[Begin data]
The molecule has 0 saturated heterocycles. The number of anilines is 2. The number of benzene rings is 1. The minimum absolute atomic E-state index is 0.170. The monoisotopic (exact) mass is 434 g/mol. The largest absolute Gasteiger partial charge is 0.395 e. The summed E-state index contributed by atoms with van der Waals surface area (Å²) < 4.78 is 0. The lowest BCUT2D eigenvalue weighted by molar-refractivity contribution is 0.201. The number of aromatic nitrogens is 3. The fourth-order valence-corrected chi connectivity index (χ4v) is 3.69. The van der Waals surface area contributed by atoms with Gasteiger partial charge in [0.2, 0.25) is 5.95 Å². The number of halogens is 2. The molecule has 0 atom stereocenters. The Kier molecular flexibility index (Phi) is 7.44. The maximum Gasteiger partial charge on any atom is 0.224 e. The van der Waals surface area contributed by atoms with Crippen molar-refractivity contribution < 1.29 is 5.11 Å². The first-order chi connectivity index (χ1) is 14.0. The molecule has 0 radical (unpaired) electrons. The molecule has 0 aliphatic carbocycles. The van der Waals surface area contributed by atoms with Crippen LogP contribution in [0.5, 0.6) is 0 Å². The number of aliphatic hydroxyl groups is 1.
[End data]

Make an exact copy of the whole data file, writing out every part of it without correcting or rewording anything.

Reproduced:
The molecule has 0 saturated heterocycles. The number of anilines is 2. The number of benzene rings is 1. The minimum absolute atomic E-state index is 0.170. The monoisotopic (exact) mass is 434 g/mol. The largest absolute Gasteiger partial charge is 0.395 e. The summed E-state index contributed by atoms with van der Waals surface area (Å²) < 4.78 is 0. The lowest BCUT2D eigenvalue weighted by molar-refractivity contribution is 0.201. The number of aromatic nitrogens is 3. The fourth-order valence-corrected chi connectivity index (χ4v) is 3.69. The van der Waals surface area contributed by atoms with Gasteiger partial charge in [0.2, 0.25) is 5.95 Å². The number of halogens is 2. The molecule has 0 atom stereocenters. The Kier molecular flexibility index (Phi) is 7.44. The maximum Gasteiger partial charge on any atom is 0.224 e. The van der Waals surface area contributed by atoms with Crippen molar-refractivity contribution < 1.29 is 5.11 Å². The first-order chi connectivity index (χ1) is 14.0. The molecule has 0 radical (unpaired) electrons. The molecule has 0 aliphatic carbocycles. The van der Waals surface area contributed by atoms with Crippen LogP contribution in [0.5, 0.6) is 0 Å². The number of aliphatic hydroxyl groups is 1.